Winter is my reading season, the only opportunity I get to spend uninterrupted time with books. It is dark, cold, and frozen outdoors. There is no garden to cultivate, no markets to attend, and no building projects to complete. Time for books and tea!
This year’s reading season was one of the best in years. A few highlights:
Since I’d just built my own electricity-free 12 x12 cabin, I couldn’t help but pick this title up when I saw it:
This was an excellent book written by a former international development worker who was questioning just what his “development” work had been accomplishing, beyond expanding Western economic imperialism. He borrowed the 12 x12 home of a tax-resisting, pacifist, physician friend and spent a season there. The book was a gripping commentary on the interrelated nature of the crises we face locally and globally. There is no “getting away from it all” anymore. I loved how he framed the book with a question he had been asked by a spiritual elder in South America, “What is the shape of the world?” In this book he asked, “Did the world have to be flat? Was it too late to imagine other shapes?” His friend, in her 12 x12, through her deliberate choices and decisions, was creating a soulful contour in our increasingly soul-less flat world.
In 12 x 12, the author, Williams Powers referred to a book by Chellis Glendinning called “My Name is Chellis and I’m in Recovery from Western Civilization.” I read the title and thought, “Me too!”
This turned out to be one of those, “Where have you been all my life?” kind of books. In this book the author posits that as homo sapiens has lived in a wild hunter-gatherer state for the vast majority of the species’ time on earth and civilization is such a recent and unnatural development, our true, wild selves are actually traumatized by the civilization we are forced to live within. It is about the conflict between the wild self and the civilized self and the pain, suffering, and subjugation that results. A fascinating read and if you happen to accept her basic premise, or have, like me, felt it in your bones all your life, you will never again be able to look at yourself, your life, your species, your history, or your culture in the same way as you did before you picked up the book. It can be a little overwhelming, I wouldn’t recommend it if you aren’t feeling brave.
Saving the best for last, Bill Plotkin’s “Nature and the Human Soul”:
Have you ever questioned why most of what passes for stories (i.e. culture – music, movies, books, etc.) seems to be aimed at adolescents? “Who,” you wonder,”but a 12-year-old boy made temporarily insane by puberty could actually be enjoying this crap?” This book suggests this is because we don’t grow up. It suggests, very convincingly, that the vast majority of us are stuck in adolescence, and not a healthy version thereof, from age 12 until the day we die.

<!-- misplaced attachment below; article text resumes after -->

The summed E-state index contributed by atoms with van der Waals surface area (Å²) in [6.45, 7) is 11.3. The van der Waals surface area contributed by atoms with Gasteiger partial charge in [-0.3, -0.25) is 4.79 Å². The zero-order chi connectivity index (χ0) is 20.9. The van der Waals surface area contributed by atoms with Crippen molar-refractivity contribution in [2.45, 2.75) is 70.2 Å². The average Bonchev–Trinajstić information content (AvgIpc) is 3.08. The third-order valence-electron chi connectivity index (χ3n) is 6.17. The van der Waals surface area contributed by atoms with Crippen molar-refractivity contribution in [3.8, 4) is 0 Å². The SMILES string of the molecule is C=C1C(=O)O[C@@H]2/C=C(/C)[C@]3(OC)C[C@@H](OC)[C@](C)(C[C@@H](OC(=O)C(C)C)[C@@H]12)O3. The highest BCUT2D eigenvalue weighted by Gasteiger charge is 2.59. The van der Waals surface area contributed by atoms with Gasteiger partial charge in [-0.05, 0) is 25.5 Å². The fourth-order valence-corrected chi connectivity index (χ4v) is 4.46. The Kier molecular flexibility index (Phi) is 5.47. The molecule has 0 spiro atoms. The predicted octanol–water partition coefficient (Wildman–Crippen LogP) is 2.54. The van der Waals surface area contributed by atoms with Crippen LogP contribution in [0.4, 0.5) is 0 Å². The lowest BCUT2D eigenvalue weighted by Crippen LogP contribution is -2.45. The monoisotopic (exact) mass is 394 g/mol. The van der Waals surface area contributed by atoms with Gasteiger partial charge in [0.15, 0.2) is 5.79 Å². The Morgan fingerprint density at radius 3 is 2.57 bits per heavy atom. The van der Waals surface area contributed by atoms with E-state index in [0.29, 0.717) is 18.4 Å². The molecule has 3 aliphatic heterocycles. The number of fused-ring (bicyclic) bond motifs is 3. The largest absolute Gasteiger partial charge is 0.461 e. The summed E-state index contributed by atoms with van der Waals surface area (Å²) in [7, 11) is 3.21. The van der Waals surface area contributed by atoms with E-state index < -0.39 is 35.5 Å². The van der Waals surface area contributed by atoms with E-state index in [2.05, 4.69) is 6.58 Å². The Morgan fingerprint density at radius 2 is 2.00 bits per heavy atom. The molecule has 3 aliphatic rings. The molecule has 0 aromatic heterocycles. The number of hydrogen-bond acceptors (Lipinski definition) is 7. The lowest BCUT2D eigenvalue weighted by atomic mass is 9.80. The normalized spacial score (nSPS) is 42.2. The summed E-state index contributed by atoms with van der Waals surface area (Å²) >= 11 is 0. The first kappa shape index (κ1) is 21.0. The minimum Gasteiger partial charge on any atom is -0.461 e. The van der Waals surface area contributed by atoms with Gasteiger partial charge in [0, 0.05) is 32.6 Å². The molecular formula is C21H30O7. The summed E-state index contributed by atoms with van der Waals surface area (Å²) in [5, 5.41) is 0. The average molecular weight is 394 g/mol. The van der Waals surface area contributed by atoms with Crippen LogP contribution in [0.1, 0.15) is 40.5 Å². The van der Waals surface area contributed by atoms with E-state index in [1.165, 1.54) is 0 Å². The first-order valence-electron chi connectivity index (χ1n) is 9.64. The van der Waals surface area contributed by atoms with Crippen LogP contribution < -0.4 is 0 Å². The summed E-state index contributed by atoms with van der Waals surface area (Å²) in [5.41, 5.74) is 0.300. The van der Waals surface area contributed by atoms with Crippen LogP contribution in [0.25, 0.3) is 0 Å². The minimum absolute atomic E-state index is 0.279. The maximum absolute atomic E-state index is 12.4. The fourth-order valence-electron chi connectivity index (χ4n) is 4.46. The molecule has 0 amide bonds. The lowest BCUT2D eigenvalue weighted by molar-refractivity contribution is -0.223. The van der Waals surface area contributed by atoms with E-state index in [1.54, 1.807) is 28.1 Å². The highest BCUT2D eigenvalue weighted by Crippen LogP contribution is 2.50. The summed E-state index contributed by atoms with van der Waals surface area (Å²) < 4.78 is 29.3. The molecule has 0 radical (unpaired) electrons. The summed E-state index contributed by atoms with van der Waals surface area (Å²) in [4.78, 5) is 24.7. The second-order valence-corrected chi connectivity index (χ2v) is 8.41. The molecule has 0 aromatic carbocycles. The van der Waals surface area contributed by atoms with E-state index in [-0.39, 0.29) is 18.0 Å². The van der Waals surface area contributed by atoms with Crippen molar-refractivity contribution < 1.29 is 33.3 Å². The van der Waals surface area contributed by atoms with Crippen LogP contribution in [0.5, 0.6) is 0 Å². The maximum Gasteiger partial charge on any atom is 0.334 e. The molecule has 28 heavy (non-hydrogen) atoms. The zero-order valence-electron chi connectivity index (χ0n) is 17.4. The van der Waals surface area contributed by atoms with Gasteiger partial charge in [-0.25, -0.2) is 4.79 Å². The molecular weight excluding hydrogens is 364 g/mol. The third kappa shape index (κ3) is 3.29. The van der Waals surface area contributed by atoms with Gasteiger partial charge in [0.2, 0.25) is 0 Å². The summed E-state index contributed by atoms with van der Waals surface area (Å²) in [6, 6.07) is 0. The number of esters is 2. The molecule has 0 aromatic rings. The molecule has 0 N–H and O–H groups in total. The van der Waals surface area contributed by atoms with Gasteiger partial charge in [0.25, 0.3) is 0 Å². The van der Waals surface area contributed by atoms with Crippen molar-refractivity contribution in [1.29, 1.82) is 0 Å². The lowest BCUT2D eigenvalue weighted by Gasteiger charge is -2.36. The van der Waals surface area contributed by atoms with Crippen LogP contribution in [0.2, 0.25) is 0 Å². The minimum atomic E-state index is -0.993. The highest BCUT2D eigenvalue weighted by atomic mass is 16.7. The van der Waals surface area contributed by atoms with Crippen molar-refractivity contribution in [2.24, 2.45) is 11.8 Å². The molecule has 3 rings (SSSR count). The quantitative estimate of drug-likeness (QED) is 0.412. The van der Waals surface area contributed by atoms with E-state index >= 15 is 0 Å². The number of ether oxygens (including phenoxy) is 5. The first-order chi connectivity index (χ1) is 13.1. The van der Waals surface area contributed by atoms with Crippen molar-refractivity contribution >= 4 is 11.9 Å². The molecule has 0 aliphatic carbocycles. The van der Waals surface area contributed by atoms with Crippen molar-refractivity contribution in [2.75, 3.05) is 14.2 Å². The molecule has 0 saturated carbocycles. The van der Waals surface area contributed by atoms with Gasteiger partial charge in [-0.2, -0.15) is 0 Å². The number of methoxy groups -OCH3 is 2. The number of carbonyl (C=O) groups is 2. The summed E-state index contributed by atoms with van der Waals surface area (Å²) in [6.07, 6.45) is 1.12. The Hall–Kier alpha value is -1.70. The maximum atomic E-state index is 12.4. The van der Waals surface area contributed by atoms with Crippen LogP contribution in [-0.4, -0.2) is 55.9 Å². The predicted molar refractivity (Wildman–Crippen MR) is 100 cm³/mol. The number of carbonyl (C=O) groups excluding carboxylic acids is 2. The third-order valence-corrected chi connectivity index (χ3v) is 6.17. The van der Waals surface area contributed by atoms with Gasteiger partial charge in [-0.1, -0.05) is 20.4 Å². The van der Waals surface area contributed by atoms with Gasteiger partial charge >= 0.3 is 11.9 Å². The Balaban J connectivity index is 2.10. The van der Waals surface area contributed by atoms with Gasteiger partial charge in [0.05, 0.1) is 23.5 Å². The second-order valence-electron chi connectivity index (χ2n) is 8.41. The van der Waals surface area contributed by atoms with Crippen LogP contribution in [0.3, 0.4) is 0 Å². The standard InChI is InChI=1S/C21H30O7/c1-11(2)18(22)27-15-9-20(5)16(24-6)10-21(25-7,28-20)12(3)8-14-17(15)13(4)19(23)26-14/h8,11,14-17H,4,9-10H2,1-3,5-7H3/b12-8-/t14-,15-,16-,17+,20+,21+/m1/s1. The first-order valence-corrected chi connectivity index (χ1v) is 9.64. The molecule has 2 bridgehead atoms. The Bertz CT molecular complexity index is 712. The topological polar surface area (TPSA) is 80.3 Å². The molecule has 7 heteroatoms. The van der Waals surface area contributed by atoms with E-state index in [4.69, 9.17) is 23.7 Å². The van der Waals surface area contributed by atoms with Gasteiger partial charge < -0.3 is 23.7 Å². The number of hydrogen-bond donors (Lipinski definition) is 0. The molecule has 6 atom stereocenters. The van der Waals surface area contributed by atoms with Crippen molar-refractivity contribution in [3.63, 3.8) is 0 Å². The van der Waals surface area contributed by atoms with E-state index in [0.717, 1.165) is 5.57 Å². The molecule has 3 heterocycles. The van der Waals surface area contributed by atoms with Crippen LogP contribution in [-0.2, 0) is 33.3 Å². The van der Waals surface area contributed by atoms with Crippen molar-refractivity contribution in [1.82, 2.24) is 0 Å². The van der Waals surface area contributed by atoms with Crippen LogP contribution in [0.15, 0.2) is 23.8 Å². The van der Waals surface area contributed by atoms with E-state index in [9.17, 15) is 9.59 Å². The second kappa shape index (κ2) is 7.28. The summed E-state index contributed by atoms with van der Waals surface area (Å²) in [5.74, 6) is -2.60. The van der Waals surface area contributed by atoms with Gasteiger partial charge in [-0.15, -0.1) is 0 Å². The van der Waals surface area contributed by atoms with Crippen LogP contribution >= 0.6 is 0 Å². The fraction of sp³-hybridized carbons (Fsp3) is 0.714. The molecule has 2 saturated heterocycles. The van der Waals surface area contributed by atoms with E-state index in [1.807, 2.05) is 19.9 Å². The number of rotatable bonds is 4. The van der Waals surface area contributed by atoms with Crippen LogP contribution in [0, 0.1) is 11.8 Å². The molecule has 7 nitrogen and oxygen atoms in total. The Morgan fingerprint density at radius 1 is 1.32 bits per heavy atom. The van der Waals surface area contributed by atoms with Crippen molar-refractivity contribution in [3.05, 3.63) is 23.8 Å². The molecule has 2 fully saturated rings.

The consequences are dire and go much further and deeper than one might first imagine, becoming deeply entrenched in the ways we raise our children, the immature values we hold, and the meaningless goals we strive for. In fact, true maturity is so rare we don’t even know what it looks like.
This book is a cornucopia of interesting ideas such as the distinction between our survival work and our soul work, and the introduction of a life cycle (wheel of life) congruent with the natural, healthy, soul-imbued creatures we are meant to be. Each stage, the author explains, sets before us simultaneous cultural tasks and nature tasks that must be fulfilled before we move on to the next. And each aspect must be attended to – both how we fit into the cosmos and the natural world, and how we contribute to our culture and find our niche therein. He paints a picture of what is possible when we choose to live what he calls a soulcentric life, as opposed to being imprisoned by the egocentric lives we are encouraged to live.
His eight soulcentric life stages have beautiful, poetic names to denote the mystery and grandeur of each – the Innocent in the Nest (early childhood), the Explorer in the Garden (middle childhood), the Thespian at the Oasis (early adolescence), the Wanderer in the Cocoon (late adolescence), the Soul Apprentice at the Wellspring (early adulthood), the Artisan in the Wild Orchard (late adulthood), the Master in the Grove of Elders (early elderhood), and the Sage in the Mountain Cave (late elderhood).
He proposes most of us, due to our increasing lack of immersion in nature in childhood, being raised either to be an obedient “good” child or a spoiled, entitled prince or princess, and then drowning in the onslaught of our adolescent egocentric culture, rarely mature past the third stage of early adolescence. And here our development becomes arrested as we adopt egocentric roles of conformist or rebel and and fail to move on. We believe having a job, owning a home, producing offspring, and buying a lot of stuff constitutes adulthood. But these are often empty roles we adapt while remaining muddled adolescents who never find our souls’ purpose, perfect the crafts and skills needed to develop that purpose, achieve mastery, effect cultural change and adaptation, and develop the wisdom and perspective to guide and give back to those younger than ourselves. This is not a “career path” that is being described here, but so much more than that, a life path that challenges, nourishes, and ultimately spills over with riches.